I am a notorious bandwagon jumper, so it was obvious to me that I should read Red Queen. I, once again, thought multiple books in the series were already out. I was so wrong about this. Red Queen is the only book currently in public release. So keep that in mind for those of you that, like me, enjoy a Netflix-esque binge reading of a series. Red Queen follows a girl living among the impoverished red blooded when chance thrusts her into the dangerous life of a silver blooded noble.
The Good Bits.
The concept for this novel is that some people are born with red blood and others with silver. The red blooded are poor, servants, and often conscripted to fight in an endless war. Whereas, the silvers have extraordinary abilities and live as wealthy nobles. So obviously shit hits the fan when red born Mare turns out to have silver-blooded abilities. This concept is super cool. The whole blood thing is a bit odd, but people have abilities, which reminds me of X-Men, which means I’m all in. There’s also some science Victoria develops around the abilities: e.g. genetics, limits of abilities generally, etc. Which is wonderful and fun because it’s superpower science. If you wanted to get fancy with it, you could stretch the concept and say it’s making a comment on race divisions? Or discrimination? Maybe?
The main character Mare is impressive on her own. Yes, she does get involved in a silly love triangle, more on that later. But aside from that, she’s an admirable character. She uses her hold on a guy to be manipulative, presumably because she knows that she’s attractive to men! It’s a bit sad that having that much self-esteem as a female character in YA is rare. But I was just so happy that she didn’t spend all her time confused about why guys like her. She’s all like “cause I’m hot, duh”. Okay, she doesn’t say that, but you know what I mean. And she’s aware that some of her actions, while positive for her purposes, can have a lot of negative consequences. She’s not so bright-eyed and bushy-tailed that she thinks revolutionary change can happen without someone suffering for it. Yes! Thank you! You can’t start a war without hurting people. She gets it, so I like her.
There is a love triangle, and the love triangle boys are brothers! This is equal parts terrible and juicy. What’s actually bad about this, is that from the get-go the pairing is obvious. To the point where you wonder what’s the point of making a love triangle at all. To frustrate people like me who, for some reason, always root for the guy they’re never going to choose? It reminded me of the Hunger Games where you’re supposed to believe that Katniss is torn between Peeta and Gale, when it’s clear that she’s going to choose Peeta. Except that I love Peeta and was happy with that choice. I am decidedly unhappy about the pairing in Red Queen. I want to keep the faith, but I’ve been let down too often . I’m looking at you Grisha trilogy!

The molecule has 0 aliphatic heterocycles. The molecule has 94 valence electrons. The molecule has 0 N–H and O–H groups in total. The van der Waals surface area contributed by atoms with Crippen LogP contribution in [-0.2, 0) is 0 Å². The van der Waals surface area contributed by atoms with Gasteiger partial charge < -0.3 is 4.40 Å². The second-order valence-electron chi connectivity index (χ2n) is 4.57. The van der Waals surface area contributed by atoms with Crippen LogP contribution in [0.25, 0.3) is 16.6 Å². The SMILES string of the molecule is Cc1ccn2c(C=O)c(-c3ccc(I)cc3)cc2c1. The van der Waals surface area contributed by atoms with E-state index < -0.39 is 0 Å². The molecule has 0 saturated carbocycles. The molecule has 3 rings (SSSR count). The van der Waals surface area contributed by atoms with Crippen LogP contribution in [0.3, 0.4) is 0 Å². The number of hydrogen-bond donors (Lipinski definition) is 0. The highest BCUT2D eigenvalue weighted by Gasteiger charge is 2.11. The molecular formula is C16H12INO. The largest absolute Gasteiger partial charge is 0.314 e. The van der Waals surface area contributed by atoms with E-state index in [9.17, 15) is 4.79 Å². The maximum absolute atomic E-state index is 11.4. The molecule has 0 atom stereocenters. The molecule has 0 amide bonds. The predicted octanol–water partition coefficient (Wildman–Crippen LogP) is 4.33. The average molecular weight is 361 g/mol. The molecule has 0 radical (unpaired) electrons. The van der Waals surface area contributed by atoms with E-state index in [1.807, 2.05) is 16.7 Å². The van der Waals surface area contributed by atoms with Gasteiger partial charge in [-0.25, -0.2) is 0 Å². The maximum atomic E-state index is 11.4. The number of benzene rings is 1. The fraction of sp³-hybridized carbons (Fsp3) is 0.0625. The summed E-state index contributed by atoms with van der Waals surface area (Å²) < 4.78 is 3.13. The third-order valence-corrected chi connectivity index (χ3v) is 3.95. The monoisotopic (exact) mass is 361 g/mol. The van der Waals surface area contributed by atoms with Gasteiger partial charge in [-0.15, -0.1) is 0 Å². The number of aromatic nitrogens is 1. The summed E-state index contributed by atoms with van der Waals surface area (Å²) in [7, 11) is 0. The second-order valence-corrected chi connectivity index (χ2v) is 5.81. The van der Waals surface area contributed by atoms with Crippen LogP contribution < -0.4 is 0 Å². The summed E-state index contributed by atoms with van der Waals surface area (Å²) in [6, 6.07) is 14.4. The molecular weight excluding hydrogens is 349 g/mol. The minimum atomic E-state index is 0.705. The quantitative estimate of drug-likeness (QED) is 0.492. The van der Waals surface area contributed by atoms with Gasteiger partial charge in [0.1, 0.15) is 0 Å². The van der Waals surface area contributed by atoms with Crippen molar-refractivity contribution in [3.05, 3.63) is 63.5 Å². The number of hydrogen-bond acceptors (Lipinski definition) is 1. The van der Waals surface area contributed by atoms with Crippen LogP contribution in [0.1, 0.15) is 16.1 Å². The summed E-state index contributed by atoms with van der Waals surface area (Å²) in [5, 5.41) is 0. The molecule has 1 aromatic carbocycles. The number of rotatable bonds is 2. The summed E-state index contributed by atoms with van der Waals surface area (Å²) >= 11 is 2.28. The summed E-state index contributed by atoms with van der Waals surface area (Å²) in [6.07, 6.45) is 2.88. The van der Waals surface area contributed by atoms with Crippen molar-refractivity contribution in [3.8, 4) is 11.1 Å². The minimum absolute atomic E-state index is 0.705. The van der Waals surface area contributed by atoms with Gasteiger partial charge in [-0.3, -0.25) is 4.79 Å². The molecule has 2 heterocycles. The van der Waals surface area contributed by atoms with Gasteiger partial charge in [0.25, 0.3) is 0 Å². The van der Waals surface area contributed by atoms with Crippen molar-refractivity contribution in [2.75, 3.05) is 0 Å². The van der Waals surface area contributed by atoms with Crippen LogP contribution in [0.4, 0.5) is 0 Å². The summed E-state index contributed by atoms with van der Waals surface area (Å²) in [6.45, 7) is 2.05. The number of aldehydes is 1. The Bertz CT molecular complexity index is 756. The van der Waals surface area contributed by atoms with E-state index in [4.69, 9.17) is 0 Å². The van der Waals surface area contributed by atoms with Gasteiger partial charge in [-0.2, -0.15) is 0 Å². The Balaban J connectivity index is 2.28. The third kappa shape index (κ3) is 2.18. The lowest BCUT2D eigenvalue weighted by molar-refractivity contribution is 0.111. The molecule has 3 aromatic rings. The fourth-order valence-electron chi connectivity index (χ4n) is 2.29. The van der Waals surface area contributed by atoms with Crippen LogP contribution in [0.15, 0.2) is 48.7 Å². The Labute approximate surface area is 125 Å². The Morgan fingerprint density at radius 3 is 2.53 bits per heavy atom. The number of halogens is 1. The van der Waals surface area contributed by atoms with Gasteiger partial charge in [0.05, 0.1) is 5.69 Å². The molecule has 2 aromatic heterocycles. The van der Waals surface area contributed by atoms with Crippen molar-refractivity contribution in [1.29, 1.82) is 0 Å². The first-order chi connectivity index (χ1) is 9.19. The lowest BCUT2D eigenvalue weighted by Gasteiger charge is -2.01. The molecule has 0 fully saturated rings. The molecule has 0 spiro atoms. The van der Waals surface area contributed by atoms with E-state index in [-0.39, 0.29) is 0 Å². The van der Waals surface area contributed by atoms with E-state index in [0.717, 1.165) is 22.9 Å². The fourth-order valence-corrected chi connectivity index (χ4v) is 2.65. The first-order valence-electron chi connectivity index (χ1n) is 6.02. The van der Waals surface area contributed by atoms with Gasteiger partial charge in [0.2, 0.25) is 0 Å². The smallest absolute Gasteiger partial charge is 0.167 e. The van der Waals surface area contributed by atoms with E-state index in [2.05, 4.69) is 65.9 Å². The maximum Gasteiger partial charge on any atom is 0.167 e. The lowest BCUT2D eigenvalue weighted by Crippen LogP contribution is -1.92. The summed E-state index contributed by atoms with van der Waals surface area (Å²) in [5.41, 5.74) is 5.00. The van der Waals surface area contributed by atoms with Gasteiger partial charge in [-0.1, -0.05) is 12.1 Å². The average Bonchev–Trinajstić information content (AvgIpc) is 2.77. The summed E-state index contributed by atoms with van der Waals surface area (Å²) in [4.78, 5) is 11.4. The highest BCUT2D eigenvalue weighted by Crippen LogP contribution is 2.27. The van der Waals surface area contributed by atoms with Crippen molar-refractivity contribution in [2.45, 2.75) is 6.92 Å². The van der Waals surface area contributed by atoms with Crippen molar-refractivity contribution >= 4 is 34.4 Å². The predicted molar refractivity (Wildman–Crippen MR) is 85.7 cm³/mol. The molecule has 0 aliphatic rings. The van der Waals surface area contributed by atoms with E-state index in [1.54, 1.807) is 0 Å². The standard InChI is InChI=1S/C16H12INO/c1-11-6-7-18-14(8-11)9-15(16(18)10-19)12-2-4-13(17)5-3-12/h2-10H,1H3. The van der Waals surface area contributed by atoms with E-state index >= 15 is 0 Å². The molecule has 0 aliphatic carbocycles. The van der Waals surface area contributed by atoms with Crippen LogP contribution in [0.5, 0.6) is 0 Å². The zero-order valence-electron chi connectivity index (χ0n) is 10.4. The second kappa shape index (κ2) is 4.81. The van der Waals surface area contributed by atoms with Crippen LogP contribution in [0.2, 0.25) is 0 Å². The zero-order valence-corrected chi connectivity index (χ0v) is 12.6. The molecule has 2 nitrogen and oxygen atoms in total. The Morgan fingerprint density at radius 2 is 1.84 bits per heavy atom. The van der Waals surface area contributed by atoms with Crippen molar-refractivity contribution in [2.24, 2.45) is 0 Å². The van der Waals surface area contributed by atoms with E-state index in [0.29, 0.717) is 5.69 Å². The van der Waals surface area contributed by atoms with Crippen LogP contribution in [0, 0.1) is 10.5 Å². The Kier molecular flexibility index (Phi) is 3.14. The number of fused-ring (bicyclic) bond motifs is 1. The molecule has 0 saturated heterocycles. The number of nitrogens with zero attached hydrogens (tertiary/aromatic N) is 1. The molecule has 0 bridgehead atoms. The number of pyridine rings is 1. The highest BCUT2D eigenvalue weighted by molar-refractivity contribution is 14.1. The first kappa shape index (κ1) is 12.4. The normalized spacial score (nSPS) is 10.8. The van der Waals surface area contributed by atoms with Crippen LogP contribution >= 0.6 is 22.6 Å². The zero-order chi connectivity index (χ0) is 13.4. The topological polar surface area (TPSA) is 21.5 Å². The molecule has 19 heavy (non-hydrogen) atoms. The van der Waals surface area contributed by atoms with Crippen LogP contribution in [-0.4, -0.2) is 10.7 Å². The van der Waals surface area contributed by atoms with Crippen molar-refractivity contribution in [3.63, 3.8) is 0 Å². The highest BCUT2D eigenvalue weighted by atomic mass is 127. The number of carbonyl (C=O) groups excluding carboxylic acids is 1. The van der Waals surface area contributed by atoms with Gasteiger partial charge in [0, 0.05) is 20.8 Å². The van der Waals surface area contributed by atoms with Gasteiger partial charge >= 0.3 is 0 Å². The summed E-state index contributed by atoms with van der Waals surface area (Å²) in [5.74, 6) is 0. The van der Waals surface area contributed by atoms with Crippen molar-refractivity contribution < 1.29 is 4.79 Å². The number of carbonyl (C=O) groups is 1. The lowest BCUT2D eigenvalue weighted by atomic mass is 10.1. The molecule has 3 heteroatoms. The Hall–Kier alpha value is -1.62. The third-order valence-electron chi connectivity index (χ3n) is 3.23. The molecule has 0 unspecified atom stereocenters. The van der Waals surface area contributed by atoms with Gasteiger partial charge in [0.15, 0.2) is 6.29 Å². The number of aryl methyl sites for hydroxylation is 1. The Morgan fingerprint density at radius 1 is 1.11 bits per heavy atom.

I will say that I did like the book, and I’ll be impatient waiting for the next one. But there are a lot of the typical YA tropes/cliches in the novel.
- The poor girl that has a special super power that no one ever knew about
- A love triangle with the rich guy/guys
- Trying to overturn a corrupt government system
- Banding together with other misfits/rebels
I’m still gasping for the next book, so none of these things bothered me enough to stop me from reading, or giving the book a 4-star rating. But I know that for some people these sorts of tropes are deal breakers.
The Last Bite.
The concept for Red Queen is unique enough that, despite the typical YA tropes, I have hope that the series will deviate from the norm as it goes on. And at the end of it all, it’s still an engaging story with varied and interesting characters. I would absolutely recommend it.
Does using YA tropes/cliches mean a book will be bad? What do you think?
Did you read Red Queen? Let me know your thoughts!
Let’s do lunch again next week!
*please note, if you purchase the book through the link provided I will receive a commission. However, this is not a sponsored post. I was not paid to write it, and all my opinions are my own